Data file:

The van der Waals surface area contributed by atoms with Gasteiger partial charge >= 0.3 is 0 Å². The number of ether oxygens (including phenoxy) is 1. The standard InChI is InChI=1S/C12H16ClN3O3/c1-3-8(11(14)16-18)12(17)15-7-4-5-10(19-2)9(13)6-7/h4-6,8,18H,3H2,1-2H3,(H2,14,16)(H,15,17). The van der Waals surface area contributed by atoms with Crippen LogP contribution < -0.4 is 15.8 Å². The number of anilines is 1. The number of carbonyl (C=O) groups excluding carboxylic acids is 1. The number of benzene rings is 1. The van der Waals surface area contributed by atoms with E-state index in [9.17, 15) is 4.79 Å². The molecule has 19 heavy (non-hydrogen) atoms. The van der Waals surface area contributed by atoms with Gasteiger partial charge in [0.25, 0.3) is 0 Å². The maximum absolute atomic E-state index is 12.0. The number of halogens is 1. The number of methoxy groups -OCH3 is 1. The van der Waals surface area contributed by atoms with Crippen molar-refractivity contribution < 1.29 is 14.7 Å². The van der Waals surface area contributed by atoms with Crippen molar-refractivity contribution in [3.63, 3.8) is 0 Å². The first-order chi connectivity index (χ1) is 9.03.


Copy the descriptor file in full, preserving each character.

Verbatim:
The van der Waals surface area contributed by atoms with Gasteiger partial charge >= 0.3 is 0 Å². The number of ether oxygens (including phenoxy) is 1. The standard InChI is InChI=1S/C12H16ClN3O3/c1-3-8(11(14)16-18)12(17)15-7-4-5-10(19-2)9(13)6-7/h4-6,8,18H,3H2,1-2H3,(H2,14,16)(H,15,17). The van der Waals surface area contributed by atoms with Crippen LogP contribution < -0.4 is 15.8 Å². The number of anilines is 1. The number of carbonyl (C=O) groups excluding carboxylic acids is 1. The number of benzene rings is 1. The van der Waals surface area contributed by atoms with E-state index in [9.17, 15) is 4.79 Å². The molecule has 19 heavy (non-hydrogen) atoms. The van der Waals surface area contributed by atoms with Gasteiger partial charge in [0.25, 0.3) is 0 Å². The maximum absolute atomic E-state index is 12.0. The number of halogens is 1. The number of methoxy groups -OCH3 is 1. The van der Waals surface area contributed by atoms with Crippen molar-refractivity contribution < 1.29 is 14.7 Å². The van der Waals surface area contributed by atoms with Crippen molar-refractivity contribution in [3.63, 3.8) is 0 Å². The first-order chi connectivity index (χ1) is 9.03.